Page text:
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Oswald Peraza, Triston Casas, Fernando Cruz: Every type of September call-ups

By Jordan Shusterman
FOX Sports MLB Writer

I don’t mean to sound like the old man yelling at the cloud, but September call-ups ain’t what they used to be.

For many years, September was a time when MLB teams could bring up as many players for the 40-man roster as they desired. Dugouts were crowded, bullpens were packed, and managers could treat the last month of games like a high-stakes spring training, with a barrage of relievers and a parade of defensive substitutes, depending on the game situation. 

Now, teams can expand their rosters by only two, from 26 to 28, forcing organizations to be much more selective when it comes to adding players into the big-league mix. In turn, the beginning of the month saw just 60 new players join active rosters. Part of me misses the literal hundreds of names we used to see appear sporadically in September, but I can also appreciate this new reality, in which teams must be a bit more thoughtful with how they utilize their only slightly expanded rosters.

To be clear, these final two roster spots are hardly permanent, and other players currently in the minors or on the injured list might still cycle on and off the roster as the month goes on. Still, this first wave of call-ups offers some level of insight into what teams are prioritizing with their rosters down the stretch — and introduces us to some exciting new faces playing in the big leagues for the first time.

So in the 28-man era, how do teams tend to use their September call-ups? Well, most September additions fall into a few clear categories. 

Let’s take a look.

Conveniently timed returns from the injured list

Sometimes Sept. 1 comes around just in time for a player to come back from injury and be easily added to the roster, without sending someone else down. In the case of the Dodgers, that was literally Clayton Kershaw, whom L.A. is surely happy to have back, especially with the recent news of Walker Buehler‘s Tommy John surgery.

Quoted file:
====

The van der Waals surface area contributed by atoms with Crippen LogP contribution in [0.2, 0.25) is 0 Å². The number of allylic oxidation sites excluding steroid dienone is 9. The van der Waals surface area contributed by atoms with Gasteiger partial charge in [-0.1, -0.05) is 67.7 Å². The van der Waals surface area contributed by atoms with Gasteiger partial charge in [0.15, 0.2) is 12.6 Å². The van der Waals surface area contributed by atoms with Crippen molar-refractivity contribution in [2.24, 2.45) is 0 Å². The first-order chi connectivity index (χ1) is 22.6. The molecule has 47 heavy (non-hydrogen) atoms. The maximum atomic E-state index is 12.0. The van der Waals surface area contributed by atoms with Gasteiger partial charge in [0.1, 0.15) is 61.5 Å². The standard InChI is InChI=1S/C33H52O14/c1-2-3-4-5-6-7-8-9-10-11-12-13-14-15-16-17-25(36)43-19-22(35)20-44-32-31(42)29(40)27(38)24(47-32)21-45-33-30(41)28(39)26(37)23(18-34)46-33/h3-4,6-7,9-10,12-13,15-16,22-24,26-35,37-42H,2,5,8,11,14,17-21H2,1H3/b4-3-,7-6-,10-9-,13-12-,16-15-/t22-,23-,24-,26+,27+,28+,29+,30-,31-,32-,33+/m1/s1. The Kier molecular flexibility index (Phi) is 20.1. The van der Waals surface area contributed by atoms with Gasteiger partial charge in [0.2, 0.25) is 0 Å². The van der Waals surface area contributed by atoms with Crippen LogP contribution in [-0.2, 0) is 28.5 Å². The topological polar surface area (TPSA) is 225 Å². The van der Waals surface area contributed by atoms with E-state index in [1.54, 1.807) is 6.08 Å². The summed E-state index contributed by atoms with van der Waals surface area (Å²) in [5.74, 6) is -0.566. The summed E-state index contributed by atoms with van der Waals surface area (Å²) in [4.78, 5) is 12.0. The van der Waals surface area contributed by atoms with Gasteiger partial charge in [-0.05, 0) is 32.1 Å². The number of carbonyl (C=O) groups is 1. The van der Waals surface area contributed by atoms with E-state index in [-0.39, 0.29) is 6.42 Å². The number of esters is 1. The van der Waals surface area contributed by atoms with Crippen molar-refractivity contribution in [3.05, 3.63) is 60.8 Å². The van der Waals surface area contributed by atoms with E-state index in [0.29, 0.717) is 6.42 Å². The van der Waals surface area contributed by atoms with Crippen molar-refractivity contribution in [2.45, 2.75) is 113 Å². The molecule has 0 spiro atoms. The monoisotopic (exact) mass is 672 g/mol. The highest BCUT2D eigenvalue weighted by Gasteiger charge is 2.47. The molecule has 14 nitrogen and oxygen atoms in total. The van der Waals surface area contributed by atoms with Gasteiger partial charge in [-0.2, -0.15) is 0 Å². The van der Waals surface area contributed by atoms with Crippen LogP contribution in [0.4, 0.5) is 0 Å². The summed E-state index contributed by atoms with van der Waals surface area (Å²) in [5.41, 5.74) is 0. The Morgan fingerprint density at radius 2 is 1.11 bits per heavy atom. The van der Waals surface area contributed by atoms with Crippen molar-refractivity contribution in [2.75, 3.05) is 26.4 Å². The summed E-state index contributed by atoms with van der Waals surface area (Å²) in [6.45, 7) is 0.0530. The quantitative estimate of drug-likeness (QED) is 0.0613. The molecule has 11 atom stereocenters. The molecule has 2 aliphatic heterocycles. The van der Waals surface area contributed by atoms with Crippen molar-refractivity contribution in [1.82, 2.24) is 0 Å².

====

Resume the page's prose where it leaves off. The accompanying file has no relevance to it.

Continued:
But this instance also came in less famous but still impactful forms, such as trade acquisition Matthew Boyd coming off the IL for the surging Mariners and giving them a long-needed lefty in the bullpen or slider machine Matt Wisler returning for the Rays. Orlando Arcia, a key bench piece this season for the defending champion Braves, came off the IL as a September addition. Cardinals right-hander Jack Flaherty is also scheduled to return Monday against the Nationals, which could be a huge boost as St. Louis tries to grow its division lead over Milwaukee.

All of these guys will be varyingly important parts of their teams’ postseason push, and the expanded rosters allow their returns to take place that much more simply.

Let’s play it safe, and just add depth

If you aren’t going to call up your prospects or give playing time to guys who have never played consistently in the big leagues, there are plenty of guys bouncing around the upper minors who know how to survive and be competent at the highest level. 

Sometimes these are longtime veterans, such as Jesus Aguilar (Orioles), Billy Hamilton (Twins) and Jesse Chavez (Braves), but this might also be guys who have bounced around organizations and proved useful in the right role, such as OF Bradley Zimmer (Blue Jays), INF/OF Matt Beaty (Padres) and LHP Austin Davis (Twins). You’re probably not increasing ticket sales with any of these additions, but they’re often more of a sure thing than calling up one of the kids.  

Let’s see what this young guy can do

For the teams more content to let rookies and sophomores get some run, there are ample opportunities in September for players to seize the attention of the organization and fan base. These are not necessarily players who come with top-prospect pedigree, but they’ve generally performed well in the minors and earned a chance to prove themselves at the highest level. 

I’m talking about guys such as Nate Eaton in Kansas City, Ryan Kreidler in Detroit, Cody Thomas in Oakland and David Villar in San Francisco — guys whose rookie cards might not go for five figures but who have raked at the upper-levels and might just keep raking at the top. There’s only one way to find out!

Let’s give our fans something to be excited about

The next tier is the smaller selection of young players who arrive in September with increased expectations from the fans, due to their top-prospect status or previous involvement in high-profile trades. This category applies particularly for teams that won’t be playing playoff baseball in 2022 but want to give their fans something to get excited about for next season, based on the play of the young players down the stretch.